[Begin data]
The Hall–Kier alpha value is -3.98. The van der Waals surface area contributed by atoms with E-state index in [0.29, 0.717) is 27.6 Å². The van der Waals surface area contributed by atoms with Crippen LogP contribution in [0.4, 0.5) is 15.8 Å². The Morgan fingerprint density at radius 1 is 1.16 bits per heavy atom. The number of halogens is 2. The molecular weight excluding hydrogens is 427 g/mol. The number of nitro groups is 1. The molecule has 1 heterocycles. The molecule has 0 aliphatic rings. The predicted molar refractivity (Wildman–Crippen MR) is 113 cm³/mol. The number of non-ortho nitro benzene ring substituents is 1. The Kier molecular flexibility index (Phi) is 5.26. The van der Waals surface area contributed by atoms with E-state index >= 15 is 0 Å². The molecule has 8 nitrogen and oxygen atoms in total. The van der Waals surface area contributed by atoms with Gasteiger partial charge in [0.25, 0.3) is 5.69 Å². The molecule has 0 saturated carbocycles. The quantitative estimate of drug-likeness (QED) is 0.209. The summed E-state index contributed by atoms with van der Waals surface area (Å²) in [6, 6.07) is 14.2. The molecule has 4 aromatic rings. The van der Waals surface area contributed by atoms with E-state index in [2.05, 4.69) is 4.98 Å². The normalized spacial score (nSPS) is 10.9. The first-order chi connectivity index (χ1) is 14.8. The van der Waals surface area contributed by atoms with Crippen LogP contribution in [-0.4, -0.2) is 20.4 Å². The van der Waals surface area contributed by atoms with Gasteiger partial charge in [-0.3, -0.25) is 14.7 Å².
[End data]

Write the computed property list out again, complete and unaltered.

The Hall–Kier alpha value is -3.98. The van der Waals surface area contributed by atoms with E-state index in [0.29, 0.717) is 27.6 Å². The van der Waals surface area contributed by atoms with Crippen LogP contribution in [0.4, 0.5) is 15.8 Å². The Morgan fingerprint density at radius 1 is 1.16 bits per heavy atom. The number of halogens is 2. The molecular weight excluding hydrogens is 427 g/mol. The number of nitro groups is 1. The molecule has 1 heterocycles. The molecule has 0 aliphatic rings. The predicted molar refractivity (Wildman–Crippen MR) is 113 cm³/mol. The number of non-ortho nitro benzene ring substituents is 1. The Kier molecular flexibility index (Phi) is 5.26. The van der Waals surface area contributed by atoms with E-state index >= 15 is 0 Å². The molecule has 8 nitrogen and oxygen atoms in total. The van der Waals surface area contributed by atoms with Gasteiger partial charge in [0.25, 0.3) is 5.69 Å². The molecule has 0 saturated carbocycles. The quantitative estimate of drug-likeness (QED) is 0.209. The summed E-state index contributed by atoms with van der Waals surface area (Å²) in [6, 6.07) is 14.2. The molecule has 4 aromatic rings. The van der Waals surface area contributed by atoms with E-state index in [2.05, 4.69) is 4.98 Å². The normalized spacial score (nSPS) is 10.9. The first-order chi connectivity index (χ1) is 14.8. The van der Waals surface area contributed by atoms with Crippen LogP contribution in [-0.4, -0.2) is 20.4 Å². The van der Waals surface area contributed by atoms with Gasteiger partial charge in [-0.3, -0.25) is 14.7 Å².